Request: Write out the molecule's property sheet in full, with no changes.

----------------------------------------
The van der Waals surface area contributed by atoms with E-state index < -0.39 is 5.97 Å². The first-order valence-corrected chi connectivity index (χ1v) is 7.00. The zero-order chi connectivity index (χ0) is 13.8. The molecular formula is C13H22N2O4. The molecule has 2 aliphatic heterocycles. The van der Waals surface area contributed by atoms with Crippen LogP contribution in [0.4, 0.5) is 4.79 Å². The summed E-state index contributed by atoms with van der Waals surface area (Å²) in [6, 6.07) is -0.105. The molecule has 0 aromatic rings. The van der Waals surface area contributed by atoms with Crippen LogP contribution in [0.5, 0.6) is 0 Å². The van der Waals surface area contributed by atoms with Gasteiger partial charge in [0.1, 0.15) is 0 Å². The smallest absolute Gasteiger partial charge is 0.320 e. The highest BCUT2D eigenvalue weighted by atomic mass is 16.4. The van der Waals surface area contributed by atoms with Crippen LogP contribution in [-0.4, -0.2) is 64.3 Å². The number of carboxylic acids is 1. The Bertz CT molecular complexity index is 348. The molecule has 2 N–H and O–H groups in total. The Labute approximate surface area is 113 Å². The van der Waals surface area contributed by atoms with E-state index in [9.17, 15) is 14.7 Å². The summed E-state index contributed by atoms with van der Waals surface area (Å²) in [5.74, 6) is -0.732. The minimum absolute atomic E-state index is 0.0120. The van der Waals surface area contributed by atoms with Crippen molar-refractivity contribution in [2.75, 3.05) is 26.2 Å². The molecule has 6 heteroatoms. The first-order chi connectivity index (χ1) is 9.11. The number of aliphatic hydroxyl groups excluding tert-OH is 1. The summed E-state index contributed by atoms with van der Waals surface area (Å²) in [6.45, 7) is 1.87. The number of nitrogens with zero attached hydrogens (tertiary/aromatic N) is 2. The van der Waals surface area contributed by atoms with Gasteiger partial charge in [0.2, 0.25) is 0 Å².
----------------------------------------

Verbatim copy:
The van der Waals surface area contributed by atoms with E-state index < -0.39 is 5.97 Å². The first-order valence-corrected chi connectivity index (χ1v) is 7.00. The zero-order chi connectivity index (χ0) is 13.8. The molecular formula is C13H22N2O4. The molecule has 2 aliphatic heterocycles. The van der Waals surface area contributed by atoms with Crippen LogP contribution in [0.4, 0.5) is 4.79 Å². The summed E-state index contributed by atoms with van der Waals surface area (Å²) in [6, 6.07) is -0.105. The molecule has 0 aromatic rings. The van der Waals surface area contributed by atoms with Crippen LogP contribution in [0.5, 0.6) is 0 Å². The van der Waals surface area contributed by atoms with Gasteiger partial charge in [0.1, 0.15) is 0 Å². The smallest absolute Gasteiger partial charge is 0.320 e. The highest BCUT2D eigenvalue weighted by atomic mass is 16.4. The van der Waals surface area contributed by atoms with Crippen LogP contribution in [-0.4, -0.2) is 64.3 Å². The number of carboxylic acids is 1. The Bertz CT molecular complexity index is 348. The molecule has 2 N–H and O–H groups in total. The Labute approximate surface area is 113 Å². The van der Waals surface area contributed by atoms with E-state index in [9.17, 15) is 14.7 Å². The summed E-state index contributed by atoms with van der Waals surface area (Å²) in [5.74, 6) is -0.732. The minimum absolute atomic E-state index is 0.0120. The van der Waals surface area contributed by atoms with Crippen molar-refractivity contribution in [2.75, 3.05) is 26.2 Å². The molecule has 6 heteroatoms. The first-order chi connectivity index (χ1) is 9.11. The number of aliphatic hydroxyl groups excluding tert-OH is 1. The summed E-state index contributed by atoms with van der Waals surface area (Å²) in [6.45, 7) is 1.87. The number of nitrogens with zero attached hydrogens (tertiary/aromatic N) is 2. The van der Waals surface area contributed by atoms with Gasteiger partial charge in [0.2, 0.25) is 0 Å².